Three things we learned from the Food and Drink Industry Report
Back in September we virtually met with 20 food and drink industry leaders to discuss the current state of the industry and what, they feel, the future would bring for food and drink manufacturing.
We collected valuable insight from three virtual roundtables in partnership with the Food & Drink Federation and created the industry’s first food and drink manufacturing Sentiment of the Sector report.
Three things we learned from conducting the Food and Drink Industry Report
Innovations brought on by COVID-19
A key theme mentioned throughout all of the roundtable discussions was the need for businesses to develop their business model as a result of the effects of COVID-19. The food and drink industry was affected massively by the virus outbreak (both negatively and positively), and many firms felt the need to change the way they operated as consumer behaviour changed.
Many began offering online services that brought their products straight to the consumer, as shops either streamlined their stock or demand fell as consumers focussed their buying decisions on strictly essential products. Offering a totally online service, that delivers products straight to the consumer, proved to be the way to go for a lot of businesses, sidestepping somewhat the fall in demand for certain products that couldn’t be/wasn’t being met in stores.
Another key innovation was the need to overhaul shift patterns to comply with new COVID guidelines. Many of the businesses present in the roundtables were nationally supplying brands, with 100s of employees that previously worked together simultaneously. The need to limit contact, whilst also keeping up with demand, meant that hours were spent devising new shift patterns; introducing overnight working teams; and ensuring that employees could still work safely.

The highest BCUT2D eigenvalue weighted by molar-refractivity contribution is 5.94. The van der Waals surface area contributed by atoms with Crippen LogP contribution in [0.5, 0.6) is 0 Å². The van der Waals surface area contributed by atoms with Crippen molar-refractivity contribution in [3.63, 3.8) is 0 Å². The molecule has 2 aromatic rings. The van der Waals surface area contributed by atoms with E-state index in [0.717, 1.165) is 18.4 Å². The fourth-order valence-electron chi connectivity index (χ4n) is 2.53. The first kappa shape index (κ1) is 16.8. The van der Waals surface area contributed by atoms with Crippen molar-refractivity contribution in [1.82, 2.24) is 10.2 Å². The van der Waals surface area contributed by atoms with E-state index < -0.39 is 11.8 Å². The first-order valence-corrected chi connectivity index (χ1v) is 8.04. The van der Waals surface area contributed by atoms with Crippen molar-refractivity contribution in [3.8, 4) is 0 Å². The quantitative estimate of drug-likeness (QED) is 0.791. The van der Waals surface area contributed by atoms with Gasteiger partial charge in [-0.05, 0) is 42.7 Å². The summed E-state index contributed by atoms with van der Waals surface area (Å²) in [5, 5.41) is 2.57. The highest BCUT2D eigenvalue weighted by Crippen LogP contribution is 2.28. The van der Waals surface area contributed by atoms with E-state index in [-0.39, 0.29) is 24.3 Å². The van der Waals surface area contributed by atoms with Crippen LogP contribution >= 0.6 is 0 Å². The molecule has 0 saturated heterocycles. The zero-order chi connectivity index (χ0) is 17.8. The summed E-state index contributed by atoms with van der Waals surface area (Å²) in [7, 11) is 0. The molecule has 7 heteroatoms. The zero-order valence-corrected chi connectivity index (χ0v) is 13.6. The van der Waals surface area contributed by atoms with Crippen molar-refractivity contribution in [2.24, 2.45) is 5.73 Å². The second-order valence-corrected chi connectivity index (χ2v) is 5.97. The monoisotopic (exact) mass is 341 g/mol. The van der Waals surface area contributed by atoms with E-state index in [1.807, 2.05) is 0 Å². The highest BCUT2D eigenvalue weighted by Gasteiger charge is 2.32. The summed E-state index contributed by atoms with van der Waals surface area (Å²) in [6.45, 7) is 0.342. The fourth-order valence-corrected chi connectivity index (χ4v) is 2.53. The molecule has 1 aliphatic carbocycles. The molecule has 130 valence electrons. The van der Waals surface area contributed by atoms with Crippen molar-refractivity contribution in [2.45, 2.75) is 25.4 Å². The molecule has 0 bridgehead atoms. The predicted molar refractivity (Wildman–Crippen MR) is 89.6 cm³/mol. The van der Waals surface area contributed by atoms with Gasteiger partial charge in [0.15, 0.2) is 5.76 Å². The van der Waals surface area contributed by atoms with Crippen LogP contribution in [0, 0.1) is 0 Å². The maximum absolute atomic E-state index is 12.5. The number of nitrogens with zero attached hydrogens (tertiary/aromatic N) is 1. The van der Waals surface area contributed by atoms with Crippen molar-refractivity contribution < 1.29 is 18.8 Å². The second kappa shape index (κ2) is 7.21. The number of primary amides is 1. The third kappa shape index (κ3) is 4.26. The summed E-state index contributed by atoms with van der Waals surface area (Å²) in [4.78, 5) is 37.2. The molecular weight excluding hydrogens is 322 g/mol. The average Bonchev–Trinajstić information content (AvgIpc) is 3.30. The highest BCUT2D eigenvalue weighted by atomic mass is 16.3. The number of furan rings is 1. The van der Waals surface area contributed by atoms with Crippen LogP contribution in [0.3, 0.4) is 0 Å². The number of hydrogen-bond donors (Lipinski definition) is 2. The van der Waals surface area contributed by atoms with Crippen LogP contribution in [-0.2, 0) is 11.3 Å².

Lack of confidence in Brexit handling but confidence in the resilience of the sector
Another key finding from the roundtables was an uncertainty into how Brexit would play out for UK businesses, but ultimately a feeling of positivity that the Food & Drinks Industry is resilient and able to weather major storms.
A huge part of these concerns came from the ending of free movement of labour within the EU, with a quarter of Food & Drink Industry businesses utilising labour from EU countries. The government’s plans to classify these workers and how they can work in the UK has therefore become a major concern for businesses moving forward. In a worst case scenario, more than 100,000 roles may be left unfilled by this, leaving major gaps to fulfill that could cause serious disruption to the UK’s food supply chain.
However, many of the speakers at the roundtable spoke of their positivity and confidence in the Food and Drinks Sector and how it has overcome many adversities in the past. The consensus appeared to be that the government’s handling of Brexit – most notably their lack of clarity as to how Brexit would affect businesses – was severely lacking and needed to change quickly. However, they also highlighted the sheer will of the industry to persevere and survive, and pointed to that being a major factor in how the industry would find a way to make it work.
Consumer demand for sustainability
Another thing that became clear throughout the discussions was the sheer demand for sustainability from customers. Many of the participants spoke of their knowledge that consumers wanted to buy from a more eco-friendly business, and this sentiment goes right through the supply chain: from customers, to consumers, to suppliers.
Individuals are not satisfied with the current actions of businesses, with 93.5% of consumers agreeing that it is the responsibility of businesses to act sustainably, but 4 in 5 feel that not enough is being done to address issues around sustainability and climate change (GlobalData “Sustainability in UK Retail, 2019).
This has caused a massive shift in approach in recent times, as businesses realign themselves as more sustainable enterprises. Compounding this, is the government’s pledge to have the UK become a Net-Zero carbon country by 2050, to help fight climate change.
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